Why Mokele-Mbembe Is Not A Rhino

Posted by: Loren Coleman on February 12th, 2008

The Emela-ntouka has been an unknown animal of some confusion in Africa. A few chroniclers have felt it was merely another named cryptid representing the sightings of the Mokele-mbembe. But as revealed by an image seen here exclusively at Cryptomundo in the past, it appears to be a beast unlike the saurapod-like Mokele-mbembe.

Emela N\'Touka

Click on image for larger size

Copyright: Michel Ballot – Mokélé – Mbembé CAMEROUN 2004

On page 219 of one of my field guides, coauthored with Patrick Huyghe, we noted, among several different kinds of alleged “dinosaurs” in Africa, “one animal is called by locals the emela ntouka, or ‘killer of elephants.’ The semi-aquatic Emela-ntouka is described as more rhinoceros-like than the Mokele-mbembe, with a single horn that protrudes from its head.”

In 1981, Dr. Roy Mackal while searching the Congo for the Mokele-mbembe, collected accounts of these Emela-ntouka. The natives in the northwest region of the Likoula swamp told him that this animal would gore elephants with its single horn. Mackal initially considered that Emela-ntouka might be a Centrosaurus (“pointed lizard”) of the Ceratopsian family (formerly the Monoclonius). But he also noted the pygmies did not report a neck frill, which he would have expected on a ceratopsian.

wet rhino

A wet deep rainforest rhino photographed in Asia, used to illustrate how un-rhino-like the species sometimes appear.

I have long speculated in writing, and wondered aloud if there might be an unknown new subspecies of aquatic rhinoceros in the Cameroon-Congo area, captured in the folklore of the Emela-ntouka ~ and confused for ease of discussion by the media with the Mokele-mbembe.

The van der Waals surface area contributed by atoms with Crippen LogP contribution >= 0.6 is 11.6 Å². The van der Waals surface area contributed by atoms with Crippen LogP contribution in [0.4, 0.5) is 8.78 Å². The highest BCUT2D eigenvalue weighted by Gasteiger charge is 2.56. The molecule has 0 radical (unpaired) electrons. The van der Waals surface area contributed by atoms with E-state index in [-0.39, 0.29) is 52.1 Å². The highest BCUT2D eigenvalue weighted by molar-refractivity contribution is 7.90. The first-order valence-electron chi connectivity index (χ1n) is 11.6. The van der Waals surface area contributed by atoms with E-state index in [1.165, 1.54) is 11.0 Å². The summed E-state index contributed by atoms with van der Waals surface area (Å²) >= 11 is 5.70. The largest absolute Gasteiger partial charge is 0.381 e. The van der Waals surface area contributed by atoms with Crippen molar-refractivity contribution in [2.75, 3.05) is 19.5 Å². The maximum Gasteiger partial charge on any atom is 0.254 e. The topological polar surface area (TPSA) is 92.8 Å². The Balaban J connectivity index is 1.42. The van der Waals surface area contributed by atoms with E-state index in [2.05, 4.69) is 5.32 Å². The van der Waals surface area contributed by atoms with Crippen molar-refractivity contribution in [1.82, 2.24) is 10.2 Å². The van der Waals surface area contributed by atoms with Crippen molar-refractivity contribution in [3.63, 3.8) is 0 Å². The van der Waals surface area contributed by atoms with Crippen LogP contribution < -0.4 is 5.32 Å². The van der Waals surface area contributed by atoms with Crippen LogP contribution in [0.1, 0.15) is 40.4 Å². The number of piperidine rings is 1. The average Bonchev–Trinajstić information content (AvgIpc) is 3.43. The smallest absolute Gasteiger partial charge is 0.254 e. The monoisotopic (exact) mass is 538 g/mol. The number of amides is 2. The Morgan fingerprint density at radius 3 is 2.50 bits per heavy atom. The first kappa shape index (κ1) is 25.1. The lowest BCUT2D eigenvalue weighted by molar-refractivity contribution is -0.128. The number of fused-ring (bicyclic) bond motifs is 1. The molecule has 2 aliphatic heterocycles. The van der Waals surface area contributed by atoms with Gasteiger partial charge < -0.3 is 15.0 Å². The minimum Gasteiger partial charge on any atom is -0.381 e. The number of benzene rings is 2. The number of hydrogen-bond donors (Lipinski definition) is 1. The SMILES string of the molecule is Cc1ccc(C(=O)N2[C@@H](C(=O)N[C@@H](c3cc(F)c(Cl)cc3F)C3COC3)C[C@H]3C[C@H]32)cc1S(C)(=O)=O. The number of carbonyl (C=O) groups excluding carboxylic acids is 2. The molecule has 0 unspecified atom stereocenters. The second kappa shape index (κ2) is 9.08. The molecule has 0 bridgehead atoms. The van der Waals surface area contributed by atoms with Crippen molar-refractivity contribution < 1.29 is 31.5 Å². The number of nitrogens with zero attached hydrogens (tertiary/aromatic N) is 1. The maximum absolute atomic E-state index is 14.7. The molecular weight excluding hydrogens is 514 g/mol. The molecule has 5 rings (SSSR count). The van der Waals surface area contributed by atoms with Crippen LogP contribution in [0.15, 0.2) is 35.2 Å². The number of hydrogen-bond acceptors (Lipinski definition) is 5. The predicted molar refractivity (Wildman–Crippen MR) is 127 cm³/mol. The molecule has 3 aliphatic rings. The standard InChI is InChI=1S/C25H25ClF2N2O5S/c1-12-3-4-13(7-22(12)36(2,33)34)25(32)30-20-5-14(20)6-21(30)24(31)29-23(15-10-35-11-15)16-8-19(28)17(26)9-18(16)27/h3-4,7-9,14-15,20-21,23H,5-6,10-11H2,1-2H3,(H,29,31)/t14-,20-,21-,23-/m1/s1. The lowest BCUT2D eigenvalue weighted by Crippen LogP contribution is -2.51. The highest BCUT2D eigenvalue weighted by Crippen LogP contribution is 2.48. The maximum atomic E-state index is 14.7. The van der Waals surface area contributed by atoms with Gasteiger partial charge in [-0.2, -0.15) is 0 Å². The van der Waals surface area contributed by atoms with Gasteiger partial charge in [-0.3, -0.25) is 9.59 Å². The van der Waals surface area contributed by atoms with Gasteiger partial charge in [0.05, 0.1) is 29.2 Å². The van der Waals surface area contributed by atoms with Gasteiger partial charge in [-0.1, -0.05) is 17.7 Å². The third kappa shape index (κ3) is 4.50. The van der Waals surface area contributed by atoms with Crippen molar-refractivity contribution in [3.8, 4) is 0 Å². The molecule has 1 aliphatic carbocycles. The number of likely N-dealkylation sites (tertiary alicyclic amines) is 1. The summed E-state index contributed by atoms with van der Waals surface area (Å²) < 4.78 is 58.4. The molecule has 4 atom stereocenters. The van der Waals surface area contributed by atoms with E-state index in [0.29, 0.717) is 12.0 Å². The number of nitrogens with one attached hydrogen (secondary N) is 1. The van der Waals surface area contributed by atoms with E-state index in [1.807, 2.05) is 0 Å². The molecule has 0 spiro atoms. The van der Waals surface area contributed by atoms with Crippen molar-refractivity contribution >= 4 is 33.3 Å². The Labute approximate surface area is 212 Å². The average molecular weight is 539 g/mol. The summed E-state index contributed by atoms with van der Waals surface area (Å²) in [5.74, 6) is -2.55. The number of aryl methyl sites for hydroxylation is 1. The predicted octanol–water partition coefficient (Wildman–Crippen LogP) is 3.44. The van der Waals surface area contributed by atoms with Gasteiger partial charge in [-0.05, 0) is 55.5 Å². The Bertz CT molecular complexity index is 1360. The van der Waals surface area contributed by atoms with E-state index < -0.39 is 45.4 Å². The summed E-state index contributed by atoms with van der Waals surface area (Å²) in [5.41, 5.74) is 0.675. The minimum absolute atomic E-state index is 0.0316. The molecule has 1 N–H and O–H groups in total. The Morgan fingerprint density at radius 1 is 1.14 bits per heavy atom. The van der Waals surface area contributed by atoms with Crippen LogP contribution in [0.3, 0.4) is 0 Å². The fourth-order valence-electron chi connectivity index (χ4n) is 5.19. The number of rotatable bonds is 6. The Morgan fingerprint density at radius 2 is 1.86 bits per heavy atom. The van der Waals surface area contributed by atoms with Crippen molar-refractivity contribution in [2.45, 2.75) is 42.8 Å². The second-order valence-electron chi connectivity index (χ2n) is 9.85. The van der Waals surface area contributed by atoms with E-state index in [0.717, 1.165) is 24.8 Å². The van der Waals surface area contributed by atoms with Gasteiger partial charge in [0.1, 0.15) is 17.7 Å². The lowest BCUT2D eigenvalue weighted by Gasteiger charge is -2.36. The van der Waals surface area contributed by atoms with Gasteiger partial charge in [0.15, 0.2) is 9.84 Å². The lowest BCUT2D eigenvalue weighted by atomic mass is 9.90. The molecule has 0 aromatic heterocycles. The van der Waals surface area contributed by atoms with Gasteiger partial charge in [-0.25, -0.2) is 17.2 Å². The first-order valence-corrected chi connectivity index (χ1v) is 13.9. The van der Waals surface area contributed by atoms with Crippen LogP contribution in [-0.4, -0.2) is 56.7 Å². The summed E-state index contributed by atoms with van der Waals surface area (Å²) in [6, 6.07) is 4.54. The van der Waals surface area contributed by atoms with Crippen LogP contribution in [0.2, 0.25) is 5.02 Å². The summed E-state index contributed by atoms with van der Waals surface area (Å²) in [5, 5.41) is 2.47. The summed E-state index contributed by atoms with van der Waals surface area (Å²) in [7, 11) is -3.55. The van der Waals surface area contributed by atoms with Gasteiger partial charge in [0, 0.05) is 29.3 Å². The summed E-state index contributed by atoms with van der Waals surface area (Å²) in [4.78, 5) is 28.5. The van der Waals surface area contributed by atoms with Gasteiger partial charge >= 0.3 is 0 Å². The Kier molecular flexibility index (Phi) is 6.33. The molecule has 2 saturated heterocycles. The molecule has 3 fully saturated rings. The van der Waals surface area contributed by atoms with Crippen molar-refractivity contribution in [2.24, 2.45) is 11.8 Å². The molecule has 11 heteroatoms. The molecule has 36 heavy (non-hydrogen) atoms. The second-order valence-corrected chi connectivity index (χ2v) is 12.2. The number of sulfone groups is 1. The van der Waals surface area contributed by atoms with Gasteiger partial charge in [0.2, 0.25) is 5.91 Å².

Troubling in the identification has been the long tail seen on the Emela-ntouka. Rhinos have short tails. Disturbing to the ceratopsian school has been the lack of a neck frill, and the dubious survival of dinosaurs into modern times.

Today, William Gibbons shares his firm point-of-view that Mokele-mbembe is not a forest or aquatic rhino. Gibbons sorts out the various cryptids being described, and discusses the giant spider too.

Regarding the supposed identification of the Mokele-mbembe as a rhino, I believe that the BBC crew interviewed the Aka people of Congo-Brazzaville. Depending on the tribal group being interviewed, Mokele-mbembe is sometimes used as a generic term for any unusual or unknown animal. This is why it is important to interview only first hand eye-witnesses who have actually encountered the animal.

In my 22 years of research into this mystery, there are over a dozen major tribal groups that inhabit the Central African Republic, Gabon, Cameroon the Congo Basin, Uganda and southern Sudan that are familiar with Mokele-mbembe or at least animals that are remarkably like them.

For example, the names attributed to hippo or elephant sized long-necked animals throughout Equatorial Africa include; amali, badifui, dibi, embulu-mbembelu, lukwata, isiququmadevu, Jago-nini, songo, M’koo-m’bemboo, Mokele-mbembe, and La Kila-bembe. Regardless of the ethnic or tribal group involved, all eye-witnesses describe these animals as being hippo to elephant sized, with a long thin neck, a small lizard or snake like head, a long flexible tail and four powerful legs. In the northern Congo a rooster-like frill adorning the top of the head is sometimes described, and in southern Cameroon the dermal spikes are attirbuted to the animals.